I also had another exciting medical adventure while in Zurich: a blood vessel in the white part of my eye (the sclera, maybe?) burst, and now one half of one of my eyes is bright red, like the Terminator.  Totally cool.  I freaked out and went to a clinic to get looked at, but apparently these things happen, and I just have to wait and it will get better on its own.

  The work in Zurich ended inconclusively.  I completed the initial phase of development of the model I was to write, which was good; but it appears that my model demonstrates that the effect we were hoping to see is, in fact, impossible, which is bad.  Back to the drawing board.  But for those who claim that modeling is pointless because you just get out whatever assumptions you put in, I ask: why, then, am I having to come up with a new idea for one of my thesis chapters?

  I took the train back from Zurich yesterday.  Three loads of laundry and countless blog entries later, I am now ready to go back in to IIASA tomorrow morning to resume my work there, which is presently a bit bogged down in data analysis, but seems to be coming along.  Vienna is colder than Zurich (which was remarkably warm; didn't need a coat some days), and it has been snowing lightly.  In three weeks, I'll finish my work at IIASA (for the time being, anyway), and will fly up to Sweden for a couple of days in Stockholm, a week-long workshop in Abisko (north of the Arctic Circle!  check it out on Google Maps!), a few more days in Stockholm (to get low airfares, basically, although I can't say I mind), and then, finally, home to Montreal.  So the final days of this European adventure are counting down.  I doubt I'll blog much more for a while; it's mostly going to be work, work, work until I get to Stockholm, at least.

  So yes, I may have filled up your reader with innumerable posts today; but you will miss me soon.  Maybe not today.  Maybe not tomorrow.  But soon, and for the rest of your life.  But it doesn't take much to see that the blog of one little person doesn't amount to a hill of beans in this crazy world.  Someday you'll understand that.

  Until then, auf wiedersehen!


  Lest you think that my life post-Keewi-visit is utterly bereft of fun, here's my costume for a Faschingsparty I went to with a couple of friends:

  I like to think of this look as "Wolverine gone a bit to seed," with an incipient beer belly and (slightly) less impressive musculature than in his youth.  A few more photos, particularly for the amusement of the YSSPers:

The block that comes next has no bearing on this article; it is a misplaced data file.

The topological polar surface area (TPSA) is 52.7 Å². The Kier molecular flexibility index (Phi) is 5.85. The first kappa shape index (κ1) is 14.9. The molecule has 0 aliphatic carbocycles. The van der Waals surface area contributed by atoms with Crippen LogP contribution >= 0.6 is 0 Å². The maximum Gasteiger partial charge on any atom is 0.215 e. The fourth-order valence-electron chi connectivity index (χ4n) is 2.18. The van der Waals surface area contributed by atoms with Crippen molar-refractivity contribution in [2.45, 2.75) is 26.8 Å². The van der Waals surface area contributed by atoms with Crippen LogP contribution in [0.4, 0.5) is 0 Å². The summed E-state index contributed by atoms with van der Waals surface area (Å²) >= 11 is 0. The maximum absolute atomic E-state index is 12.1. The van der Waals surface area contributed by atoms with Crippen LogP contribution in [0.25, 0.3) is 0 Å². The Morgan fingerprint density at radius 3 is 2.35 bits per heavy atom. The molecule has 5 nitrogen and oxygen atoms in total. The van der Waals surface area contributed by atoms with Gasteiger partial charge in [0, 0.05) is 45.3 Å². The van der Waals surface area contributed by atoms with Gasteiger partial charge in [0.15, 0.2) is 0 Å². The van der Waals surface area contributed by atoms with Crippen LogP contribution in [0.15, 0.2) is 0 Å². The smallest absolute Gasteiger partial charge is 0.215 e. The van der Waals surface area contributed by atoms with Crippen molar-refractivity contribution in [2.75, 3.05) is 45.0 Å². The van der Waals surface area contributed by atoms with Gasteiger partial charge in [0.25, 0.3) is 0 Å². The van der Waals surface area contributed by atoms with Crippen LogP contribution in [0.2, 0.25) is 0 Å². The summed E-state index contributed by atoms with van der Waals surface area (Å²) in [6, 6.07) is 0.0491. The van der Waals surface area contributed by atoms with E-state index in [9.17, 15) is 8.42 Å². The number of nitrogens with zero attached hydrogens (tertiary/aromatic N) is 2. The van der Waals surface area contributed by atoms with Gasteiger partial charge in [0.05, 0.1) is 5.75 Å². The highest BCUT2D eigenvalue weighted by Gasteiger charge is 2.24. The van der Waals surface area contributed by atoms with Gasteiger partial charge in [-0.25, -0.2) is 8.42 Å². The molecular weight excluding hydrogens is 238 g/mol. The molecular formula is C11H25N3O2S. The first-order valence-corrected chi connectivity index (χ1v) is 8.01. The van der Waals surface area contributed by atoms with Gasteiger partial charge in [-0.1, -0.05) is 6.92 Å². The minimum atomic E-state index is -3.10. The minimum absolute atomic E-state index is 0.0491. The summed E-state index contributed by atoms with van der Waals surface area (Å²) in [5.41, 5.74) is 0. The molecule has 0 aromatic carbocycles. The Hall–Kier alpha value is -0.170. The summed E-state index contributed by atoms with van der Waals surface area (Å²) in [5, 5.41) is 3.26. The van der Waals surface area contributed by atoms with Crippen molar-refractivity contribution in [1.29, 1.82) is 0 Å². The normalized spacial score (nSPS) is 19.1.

Anybody recognize the guy in the Hawaiian shirt?  (I know lots of you recognize Snow White :->)

Vienna Post-Keewi

  Keewi and I had one more day together in Vienna, which apparently was not photograph-worthy (we may have spent it watching Nip/Tuck episodes, actually; the friend I'm subletting from has five seasons of Nip/Tuck on DVD, and it has proved an adequate way to pass the time when it's too cold or foul to want to go outside).  Then she flew out very early the next morning.

  And now I am in a post-Keewi world.  Here's what it looks like:

  That's right: stark, bleak, cold and heartless, empty and cruel and barren.  Seriously, where was everybody that morning??  The later photos are in Augarten, a park near where I live that's populated by old WWII-era flak towers for shooting down Allied bombers.  It's a thought-provoking place.  I wrote a little haiku, after an earlier meditative walk in Augarten:

        Eloquent concrete
        Looming monuments to hate
        Augarten in fog

  I think it's my favorite place in Vienna; I like very much that they haven't torn down the flak towers, although I hear that that isn't due to a lack of desire to do so; they just can't figure out a safe way to demolish them, because they're so huge.  So I'm told.


  After that amazing museum, we took the subway clear across town to Vysehrad, the old fortress on the south side of Prague.  It probably dates back to the 10th century, but apparently nobody is sure.  We walked around in the fortress looking at things, and eventually ended up at the Basilica of St. Peter and St. Paul, which I had seen from the outside in the summer but had not been able to enter (I got there rather late in the day):